Threatening Secession to Preserve a Just Union

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Status: Finished  |  Genre: Non-Fiction  |  House: Booksie Classic
Excerpt from my chapter "United We Stand. Divided We Are" from the book "How Canada Could Rule the World"
The whole chapter can be found at
http://www.scribd.com/doc/77280699/United-We-Stand-Divided-We-Are

Submitted: February 04, 2012

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Submitted: February 04, 2012

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With Obama the United States still doesn’t live up to its name. Now conservatives are as mad as people on the left were during the last president, and fight efforts to adopt universal, single-payer healthcare. Any plan the president passed would be so diluted from the resistance that it would neither live up to the standards of Canada, the ideals of the president who fought for them, or the hopes of the people that have supported him.

 

In politics, nothing is accomplished without compromise. What people on both the Left and Right need to accept is that the leaders you like never do half of the things you hope they will, and the leaders you hate never do half of the things you fear they will. Politicians might try to make a mosaic out of ideas taken from both conservative and liberal influences, but only out of political necessity. The mosaic can still be missing the intention behind these ideas. There is little indication that the pressures of public interest groups have taught the powers that be anything that they should be enlightened by. 

 

With so many different voices and opinions about the decisions of their leaders, perhaps the closest thing to consensus that we can ever come to is mutual dissatisfaction.

 

With small, uniform countries, it might be easier to accept this, because you can remember why governments are established. It is because we are better off working together than trying to survive in the chaos of anarchy. However, in larger countries it is easier for the costs and the benefits to not be shared equitably. Such a distance can form between people and political authorities that they can feel that even with representation their voices don’t matter. If one person dictates your life we call it “tyranny”. If a hundred million people dictate your life we call it “democracy”.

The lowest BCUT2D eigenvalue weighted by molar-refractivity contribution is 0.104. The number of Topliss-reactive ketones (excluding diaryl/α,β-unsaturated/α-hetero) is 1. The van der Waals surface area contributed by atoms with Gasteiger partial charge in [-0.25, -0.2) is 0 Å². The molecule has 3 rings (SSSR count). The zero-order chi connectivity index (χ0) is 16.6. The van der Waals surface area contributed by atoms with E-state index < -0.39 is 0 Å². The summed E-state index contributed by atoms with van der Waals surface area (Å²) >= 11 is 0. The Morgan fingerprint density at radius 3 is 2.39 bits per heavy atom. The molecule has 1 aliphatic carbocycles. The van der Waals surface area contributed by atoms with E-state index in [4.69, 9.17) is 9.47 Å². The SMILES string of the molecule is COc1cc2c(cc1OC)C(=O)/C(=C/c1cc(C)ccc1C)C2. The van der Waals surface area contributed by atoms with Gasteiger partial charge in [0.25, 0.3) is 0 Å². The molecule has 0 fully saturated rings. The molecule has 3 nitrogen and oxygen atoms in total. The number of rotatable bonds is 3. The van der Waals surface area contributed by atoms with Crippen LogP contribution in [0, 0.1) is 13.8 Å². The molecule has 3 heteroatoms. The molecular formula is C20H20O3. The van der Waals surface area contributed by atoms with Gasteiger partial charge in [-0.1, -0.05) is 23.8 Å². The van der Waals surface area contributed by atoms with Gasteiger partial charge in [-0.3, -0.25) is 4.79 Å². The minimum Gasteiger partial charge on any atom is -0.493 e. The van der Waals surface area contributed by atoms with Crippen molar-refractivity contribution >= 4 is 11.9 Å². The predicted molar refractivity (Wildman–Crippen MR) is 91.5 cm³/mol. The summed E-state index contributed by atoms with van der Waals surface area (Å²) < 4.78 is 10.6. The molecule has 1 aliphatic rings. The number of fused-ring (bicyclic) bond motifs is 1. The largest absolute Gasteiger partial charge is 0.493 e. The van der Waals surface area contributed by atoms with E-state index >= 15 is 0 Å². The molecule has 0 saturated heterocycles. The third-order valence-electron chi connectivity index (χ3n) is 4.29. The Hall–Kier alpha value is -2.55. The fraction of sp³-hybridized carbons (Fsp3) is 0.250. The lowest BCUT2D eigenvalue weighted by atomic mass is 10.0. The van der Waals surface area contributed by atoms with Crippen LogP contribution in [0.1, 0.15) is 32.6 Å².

For the sake of their careers, politicians may voice support for one political group at the expense of another. To satisfy their base, they ignore voices of dissent. Sometimes, like Dick Cheney, they rally their supporters by accusing half of the country of treason. With blatant disrespect, they will say we are cowardly, ignorant, or immoral. They might not always agree with you, but if a government official can not respect you, then they can not represent you. And if they can’t represent you, they have no right to authority over you.

 

A sense of Anglo-ethnocentrism in the Canadian government, and disrespect for the French-Canadians, lead the Quebecois to feel like they needed to provide new guards for their future security. Thankfully the fear of division motivated the government to finally give the Francophones the recognition and the respect they deserved. The separatists failed in their stated goal of breaking up the country, but succeeded in helping improve the condition of their chosen constituents. And they have unintentionally been a service to the country as a whole. I am not a vocal proponent for dissolving political unions, but if a union is to be preserved then it must be a just and fair union.

 

A union is more likely to remain fair and just if it recognizes that it is not indivisible. The states or provinces of a union are part of it out of choice, not obligation. Many in the United States feel like we are held together by the latter and that secession is not an option. This makes the government cocky the same way the British once were. Like a vendor who thinks their customers have no choice where to shop will have no motivation to ensure quality products, a government that thinks its citizenry has no choice but accept their authority will have no motivation to remain equitable.

 

Many claim we do have a choice by voting, though we are starting to realize that choice might be an illusion. The smartest dictatorships try and make the people believe they have free choice. The Soviet Union held elections, but the illusion was fairly obvious since the there was only one candidate on the ballot. The U.S. has better upheld the illusion of choice, by having two candidates to vote for, from two cosmetically different political parties. Many Americans are no longer fooled by this charade. It might not be possible to change the status quo of the government through government sanctioned avenues, which means that the threat of secession might still serve a purpose.

 

The United States constitution says nothing that forbids secession. Some state constitutions specifically say that they can secede. Besides, the British forbade secession but the U.S. did it anyway. Governments can neither give nor take away a people’s right to self-determination. They can either acknowledge the truth of it or not.

 

On the eve of the 1995 referendum, I remember an American news reporter speculating on a state in the U.S. someday choosing to leave the Union. If there was any reason to want Quebec’s sovereignty movement to succeed and secede it would be in hopes of states remembering that they are not under the authority of Washington D.C. because they have to be, but because they choose to be.

 

http://www.scribd.com/doc/77280699/United-We-Stand-Divided-We-Are


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